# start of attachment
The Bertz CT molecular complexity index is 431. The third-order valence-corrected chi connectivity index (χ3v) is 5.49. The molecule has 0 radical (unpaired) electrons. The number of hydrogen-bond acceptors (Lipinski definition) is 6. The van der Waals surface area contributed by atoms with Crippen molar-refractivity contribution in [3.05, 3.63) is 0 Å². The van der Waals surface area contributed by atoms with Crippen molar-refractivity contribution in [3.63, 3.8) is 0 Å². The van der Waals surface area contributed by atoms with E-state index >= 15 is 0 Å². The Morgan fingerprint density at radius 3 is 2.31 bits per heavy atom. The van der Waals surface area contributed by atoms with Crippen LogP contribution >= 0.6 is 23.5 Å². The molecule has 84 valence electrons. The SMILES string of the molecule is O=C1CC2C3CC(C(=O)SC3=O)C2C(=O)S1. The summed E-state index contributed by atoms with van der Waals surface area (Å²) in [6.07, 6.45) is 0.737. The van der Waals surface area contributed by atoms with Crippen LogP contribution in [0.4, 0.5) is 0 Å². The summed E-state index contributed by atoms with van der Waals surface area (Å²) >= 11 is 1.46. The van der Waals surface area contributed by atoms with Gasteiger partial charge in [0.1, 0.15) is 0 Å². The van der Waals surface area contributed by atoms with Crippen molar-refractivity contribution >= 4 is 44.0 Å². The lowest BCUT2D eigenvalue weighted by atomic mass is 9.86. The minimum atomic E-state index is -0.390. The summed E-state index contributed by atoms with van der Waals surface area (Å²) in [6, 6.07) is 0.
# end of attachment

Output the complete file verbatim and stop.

The Bertz CT molecular complexity index is 431. The third-order valence-corrected chi connectivity index (χ3v) is 5.49. The molecule has 0 radical (unpaired) electrons. The number of hydrogen-bond acceptors (Lipinski definition) is 6. The van der Waals surface area contributed by atoms with Crippen molar-refractivity contribution in [3.05, 3.63) is 0 Å². The van der Waals surface area contributed by atoms with Crippen molar-refractivity contribution in [3.63, 3.8) is 0 Å². The van der Waals surface area contributed by atoms with E-state index >= 15 is 0 Å². The Morgan fingerprint density at radius 3 is 2.31 bits per heavy atom. The van der Waals surface area contributed by atoms with Crippen LogP contribution >= 0.6 is 23.5 Å². The molecule has 84 valence electrons. The SMILES string of the molecule is O=C1CC2C3CC(C(=O)SC3=O)C2C(=O)S1. The summed E-state index contributed by atoms with van der Waals surface area (Å²) in [6.07, 6.45) is 0.737. The van der Waals surface area contributed by atoms with Crippen LogP contribution in [0.4, 0.5) is 0 Å². The summed E-state index contributed by atoms with van der Waals surface area (Å²) >= 11 is 1.46. The van der Waals surface area contributed by atoms with Gasteiger partial charge in [0.1, 0.15) is 0 Å². The van der Waals surface area contributed by atoms with Crippen molar-refractivity contribution >= 4 is 44.0 Å². The lowest BCUT2D eigenvalue weighted by atomic mass is 9.86. The minimum atomic E-state index is -0.390. The summed E-state index contributed by atoms with van der Waals surface area (Å²) in [6, 6.07) is 0.